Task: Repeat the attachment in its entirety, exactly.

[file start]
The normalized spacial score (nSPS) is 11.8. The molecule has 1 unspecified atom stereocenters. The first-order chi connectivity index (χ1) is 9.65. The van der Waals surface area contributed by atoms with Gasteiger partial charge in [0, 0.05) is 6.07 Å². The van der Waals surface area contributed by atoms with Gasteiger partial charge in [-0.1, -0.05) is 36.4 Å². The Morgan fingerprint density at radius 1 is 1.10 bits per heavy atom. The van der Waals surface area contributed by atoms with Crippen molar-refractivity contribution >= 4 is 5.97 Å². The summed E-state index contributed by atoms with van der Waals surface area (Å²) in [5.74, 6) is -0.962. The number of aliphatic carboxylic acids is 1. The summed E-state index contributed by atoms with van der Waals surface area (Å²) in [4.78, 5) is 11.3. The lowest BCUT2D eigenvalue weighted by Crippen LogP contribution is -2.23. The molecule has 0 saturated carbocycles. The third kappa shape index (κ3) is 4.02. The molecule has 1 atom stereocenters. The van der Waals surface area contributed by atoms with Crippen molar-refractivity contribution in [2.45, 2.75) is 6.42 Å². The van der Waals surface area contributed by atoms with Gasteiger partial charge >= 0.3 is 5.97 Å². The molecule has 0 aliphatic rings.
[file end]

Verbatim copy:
The normalized spacial score (nSPS) is 11.8. The molecule has 1 unspecified atom stereocenters. The first-order chi connectivity index (χ1) is 9.65. The van der Waals surface area contributed by atoms with Gasteiger partial charge in [0, 0.05) is 6.07 Å². The van der Waals surface area contributed by atoms with Gasteiger partial charge in [-0.1, -0.05) is 36.4 Å². The Morgan fingerprint density at radius 1 is 1.10 bits per heavy atom. The van der Waals surface area contributed by atoms with Crippen molar-refractivity contribution >= 4 is 5.97 Å². The summed E-state index contributed by atoms with van der Waals surface area (Å²) in [5.74, 6) is -0.962. The number of aliphatic carboxylic acids is 1. The summed E-state index contributed by atoms with van der Waals surface area (Å²) in [4.78, 5) is 11.3. The lowest BCUT2D eigenvalue weighted by Crippen LogP contribution is -2.23. The molecule has 0 saturated carbocycles. The third kappa shape index (κ3) is 4.02. The molecule has 1 atom stereocenters. The van der Waals surface area contributed by atoms with Crippen molar-refractivity contribution in [2.45, 2.75) is 6.42 Å². The van der Waals surface area contributed by atoms with Gasteiger partial charge >= 0.3 is 5.97 Å². The molecule has 0 aliphatic rings.